The city failed to collect more than half the littering and quality-of-life fines it levied in 2007-08 and has $20 million in outstanding fines from the last three years, City Controller Alan Butkovitz said yesterday.
Butkovitz issued an evaluation of the collection efforts of the Office of Administrative Review, a unit of the Finance Department. He chastised the office for leaving a total of $54 million in fines uncollected. The bulk of that involves fines due for more than three years, which are regarded as hard to collect.
Most of the fines in the last three years were levied under the city's SWEEP program, which targets trash dumping and other quality-of-life issues. Its prime targets and offenders appear to be trash-hauling companies responsible for overflowing, broken, or out-of-place Dumpsters.
In fiscal year 2008, which ended June 30, more than 81,000 violations were issued entailing fines of more than $6 million. Only $2.5 million was collected, Butkovitz said.
Unpaid SWEEP fines account for $16 million of the $20 million in fines unpaid for three years or less.
In addition, $3.5 million in outstanding fines were for excessive false alarms.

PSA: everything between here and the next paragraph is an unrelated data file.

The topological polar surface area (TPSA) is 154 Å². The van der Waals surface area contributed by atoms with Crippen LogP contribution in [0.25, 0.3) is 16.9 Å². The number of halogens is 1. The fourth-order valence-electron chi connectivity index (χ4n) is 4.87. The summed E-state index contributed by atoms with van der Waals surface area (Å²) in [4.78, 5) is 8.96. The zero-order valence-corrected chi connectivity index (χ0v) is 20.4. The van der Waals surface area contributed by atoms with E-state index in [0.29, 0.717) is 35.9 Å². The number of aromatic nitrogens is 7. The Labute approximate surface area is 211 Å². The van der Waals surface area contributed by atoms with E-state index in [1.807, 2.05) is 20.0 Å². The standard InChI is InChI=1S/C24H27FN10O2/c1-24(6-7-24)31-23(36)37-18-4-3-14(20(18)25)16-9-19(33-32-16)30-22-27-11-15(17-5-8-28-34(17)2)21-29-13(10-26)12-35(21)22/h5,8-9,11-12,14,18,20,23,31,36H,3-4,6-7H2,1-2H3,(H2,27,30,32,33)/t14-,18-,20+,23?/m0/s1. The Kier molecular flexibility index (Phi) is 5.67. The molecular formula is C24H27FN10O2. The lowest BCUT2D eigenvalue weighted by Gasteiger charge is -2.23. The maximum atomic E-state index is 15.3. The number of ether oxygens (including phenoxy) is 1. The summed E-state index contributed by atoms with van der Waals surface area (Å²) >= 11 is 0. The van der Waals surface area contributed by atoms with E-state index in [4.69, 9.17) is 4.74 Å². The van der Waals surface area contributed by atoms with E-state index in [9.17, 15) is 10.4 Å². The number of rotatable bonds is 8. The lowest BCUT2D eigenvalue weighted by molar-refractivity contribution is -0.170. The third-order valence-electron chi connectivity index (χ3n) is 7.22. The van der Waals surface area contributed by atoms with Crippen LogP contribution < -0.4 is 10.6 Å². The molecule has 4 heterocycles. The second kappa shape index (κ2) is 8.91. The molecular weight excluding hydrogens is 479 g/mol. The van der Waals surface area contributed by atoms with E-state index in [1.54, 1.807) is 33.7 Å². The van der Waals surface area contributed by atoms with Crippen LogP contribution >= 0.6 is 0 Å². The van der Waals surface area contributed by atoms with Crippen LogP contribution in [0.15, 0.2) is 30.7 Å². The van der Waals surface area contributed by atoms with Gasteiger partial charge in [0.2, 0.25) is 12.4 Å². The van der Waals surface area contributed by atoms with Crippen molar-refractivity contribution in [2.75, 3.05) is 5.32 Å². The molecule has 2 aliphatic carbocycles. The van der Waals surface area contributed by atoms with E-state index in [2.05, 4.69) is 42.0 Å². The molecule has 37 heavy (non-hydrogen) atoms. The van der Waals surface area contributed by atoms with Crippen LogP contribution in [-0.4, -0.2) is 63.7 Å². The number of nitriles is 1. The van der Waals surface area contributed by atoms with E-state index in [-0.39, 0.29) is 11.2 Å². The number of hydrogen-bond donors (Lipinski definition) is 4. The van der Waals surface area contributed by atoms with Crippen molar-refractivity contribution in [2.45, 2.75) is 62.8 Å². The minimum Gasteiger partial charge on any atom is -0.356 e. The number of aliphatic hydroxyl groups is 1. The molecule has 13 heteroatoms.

Doug Oliver, Mayor Nutter's spokesman, said the Office of Administrative Review had been working with the Law Department on better ways to collect the fines, as well as outstanding taxes. As leverage, the city will join the nation's credit-reporting system so unpaid city fines will affect people's credit ratings.
Nutter's efforts appear to be working. The top two delinquent companies on a list Butkovitz issued were Tri-State Waste & Recycling Inc., with 215 tickets and a bill of $278,253; and Allied Waste North America Inc., with 267 tickets and a tab of $223,606.
Officials for both companies said yesterday that they had settled with the city this spring.
Tri-State settled for $100,000 and has paid $38,000 thus far. Allied Waste settled for $114,000, a little more than half of what it owed.